Growing Pains

Growing Pains

I’m roughly one chapter away from THE END on my current work in process. Okay, so it’s the end of my first draft, but THE END is always sweet, no matter which stage. This book is number two out of a planned trio, so at this point, I’m one-hundred and fifty thousand words into this project. And yet, I’m still suffering writer’s growing pains.

Seriously, it seems every time I think I’m getting this writing stuff figured out, I discover new, harder skills I must master. The latest: threading in clues and dropping hints – throughout all three books in the series.

You see, this project is a stretch for me because I have a suspense element linking the three books together – something I’ve never attempted before. Typically, I write character-driven stories, which means I can pick a supporting character from one book and make them the star of the next book fairly easily because the action in book one rarely plays a part in the plot of book two. But when you have a suspense element bonding your stories together, that element – and the role it plays in all three plots – has to be consistent and believable.

My issue with that:  How the devil do you stamp one book FINISHED before you’ve completed all three first drafts?

Book One, Peace of Heart, was my goal project for our first Ice Bucket Bikini challenge. The benchmark I set was “publish ready.” On deadline day, I had a very well vetted first draft but not a product I would be willing to push Publish on, so I took my dunking like a woman. As I approached the end of that book and began my “mental plotting” for book two, Darcy’s Dilemma, I realized there were several Darcy threads that needed to be woven into Becca’s story (POH). Unfortunately, until I got my feet wet with Darcy’s story, I didn’t know exactly what those threads were. Welcome to my mind-boggling Catch-22.

Now here I am, closing in on the end of Darcy’s Dilemma, and guess what I’m realizing? Yep, you guessed it. I need to weave in threads for Book Three, but until I write the cliffhanger for the suspense element, I won’t know exactly which threads needs to be included – and even then, I figure I’ll have to get halfway through book three before I’m sure I made all the right plot moves in book two. (I have to remind myself I’m not crazy, I’m a writer.)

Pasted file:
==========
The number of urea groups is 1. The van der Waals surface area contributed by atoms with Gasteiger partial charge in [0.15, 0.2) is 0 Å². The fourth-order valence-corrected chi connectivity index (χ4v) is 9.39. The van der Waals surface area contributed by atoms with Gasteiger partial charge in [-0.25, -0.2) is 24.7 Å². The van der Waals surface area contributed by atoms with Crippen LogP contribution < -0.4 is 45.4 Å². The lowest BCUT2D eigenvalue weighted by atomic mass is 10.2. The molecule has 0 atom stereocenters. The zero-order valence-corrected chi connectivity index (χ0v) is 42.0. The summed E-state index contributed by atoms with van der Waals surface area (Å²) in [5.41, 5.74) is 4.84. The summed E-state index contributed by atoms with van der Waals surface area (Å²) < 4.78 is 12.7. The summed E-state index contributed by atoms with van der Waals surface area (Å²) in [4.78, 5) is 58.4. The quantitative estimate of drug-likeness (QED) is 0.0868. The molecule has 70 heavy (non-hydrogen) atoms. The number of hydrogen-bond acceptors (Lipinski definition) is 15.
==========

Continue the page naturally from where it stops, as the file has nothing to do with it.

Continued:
So, back to my original question: How the devil do you know you’re ready to hit Publish on a suspense-driven book before you’ve written the entire series? (Spoiler alert: I don’t have the answer.)

Is mastering suspense elements some kind of advanced skill I’m going to have to study, train and practice in order to master? Or, is there some innate talent that suspense authors possess that I lack? Worse yet, is this one of those issues that can only be resolved with heavy plotting?

As I’m gearing up to put these thoughts/fears/frustrations into words for this post, I’m trying to work out an answer in the back of my mind, and here’s what I’ve come up with – it’s a combination of all three.

Skill – writing is a craft, and like all crafts, there are skills that must be mastered. Some are basic (spelling, grammar, sentence structure); some are intermediate (pacing, characterization, story structure); some are advanced (mastering deep POV, getting emotion on the page, weaving story threads). Ironically, what rates as basic, intermediate and advanced can vary with each specific writer. For instance, comma placement is a no-brainer for me, but I know several writers who would rate commas as an intermediate skill, just as I know several writers who would label story threads as a basic skill. I think these different levels of craft-mastery are a big reason why the same basic plot turns into such diverse stories in the hands of different authors. We all use the same tools, but it’s our skill with each one that determines our final product.